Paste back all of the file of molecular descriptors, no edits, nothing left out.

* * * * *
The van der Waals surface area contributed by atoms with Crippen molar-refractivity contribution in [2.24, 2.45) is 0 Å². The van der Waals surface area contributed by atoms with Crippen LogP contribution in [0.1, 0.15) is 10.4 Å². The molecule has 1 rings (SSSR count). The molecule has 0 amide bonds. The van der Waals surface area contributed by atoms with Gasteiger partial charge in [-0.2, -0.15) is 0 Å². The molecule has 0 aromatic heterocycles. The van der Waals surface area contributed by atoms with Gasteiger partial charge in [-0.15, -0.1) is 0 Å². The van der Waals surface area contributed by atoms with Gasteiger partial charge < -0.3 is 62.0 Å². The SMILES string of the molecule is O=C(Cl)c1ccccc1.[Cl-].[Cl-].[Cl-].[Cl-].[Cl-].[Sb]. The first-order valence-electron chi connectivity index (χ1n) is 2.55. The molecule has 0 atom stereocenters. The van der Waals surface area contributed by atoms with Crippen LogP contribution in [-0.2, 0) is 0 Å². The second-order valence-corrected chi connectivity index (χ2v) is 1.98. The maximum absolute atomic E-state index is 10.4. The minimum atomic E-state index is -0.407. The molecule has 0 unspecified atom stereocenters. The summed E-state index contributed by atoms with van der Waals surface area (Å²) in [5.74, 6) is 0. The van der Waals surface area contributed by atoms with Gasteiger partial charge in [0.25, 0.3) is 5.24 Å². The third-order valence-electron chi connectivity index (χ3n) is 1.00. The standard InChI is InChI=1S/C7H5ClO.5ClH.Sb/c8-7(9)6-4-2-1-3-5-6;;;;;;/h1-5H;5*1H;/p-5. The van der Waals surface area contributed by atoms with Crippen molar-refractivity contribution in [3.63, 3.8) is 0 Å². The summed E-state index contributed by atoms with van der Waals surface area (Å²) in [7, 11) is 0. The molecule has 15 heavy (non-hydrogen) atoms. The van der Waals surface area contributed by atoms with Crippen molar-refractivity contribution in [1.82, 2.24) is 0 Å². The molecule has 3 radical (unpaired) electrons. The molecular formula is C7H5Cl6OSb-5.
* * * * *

The van der Waals surface area contributed by atoms with Crippen molar-refractivity contribution in [2.24, 2.45) is 0 Å². The van der Waals surface area contributed by atoms with Crippen LogP contribution in [0.1, 0.15) is 10.4 Å². The molecule has 1 rings (SSSR count). The molecule has 0 amide bonds. The van der Waals surface area contributed by atoms with Gasteiger partial charge in [-0.2, -0.15) is 0 Å². The molecule has 0 aromatic heterocycles. The van der Waals surface area contributed by atoms with Gasteiger partial charge in [-0.15, -0.1) is 0 Å². The van der Waals surface area contributed by atoms with Gasteiger partial charge < -0.3 is 62.0 Å². The SMILES string of the molecule is O=C(Cl)c1ccccc1.[Cl-].[Cl-].[Cl-].[Cl-].[Cl-].[Sb]. The first-order valence-electron chi connectivity index (χ1n) is 2.55. The molecule has 0 atom stereocenters. The van der Waals surface area contributed by atoms with Crippen LogP contribution in [-0.2, 0) is 0 Å². The second-order valence-corrected chi connectivity index (χ2v) is 1.98. The maximum absolute atomic E-state index is 10.4. The minimum atomic E-state index is -0.407. The molecule has 0 unspecified atom stereocenters. The summed E-state index contributed by atoms with van der Waals surface area (Å²) in [5.74, 6) is 0. The van der Waals surface area contributed by atoms with Gasteiger partial charge in [0.25, 0.3) is 5.24 Å². The third-order valence-electron chi connectivity index (χ3n) is 1.00. The standard InChI is InChI=1S/C7H5ClO.5ClH.Sb/c8-7(9)6-4-2-1-3-5-6;;;;;;/h1-5H;5*1H;/p-5. The van der Waals surface area contributed by atoms with Crippen molar-refractivity contribution in [3.63, 3.8) is 0 Å². The summed E-state index contributed by atoms with van der Waals surface area (Å²) in [7, 11) is 0. The molecule has 15 heavy (non-hydrogen) atoms. The van der Waals surface area contributed by atoms with Crippen molar-refractivity contribution in [1.82, 2.24) is 0 Å². The molecule has 3 radical (unpaired) electrons. The molecular formula is C7H5Cl6OSb-5.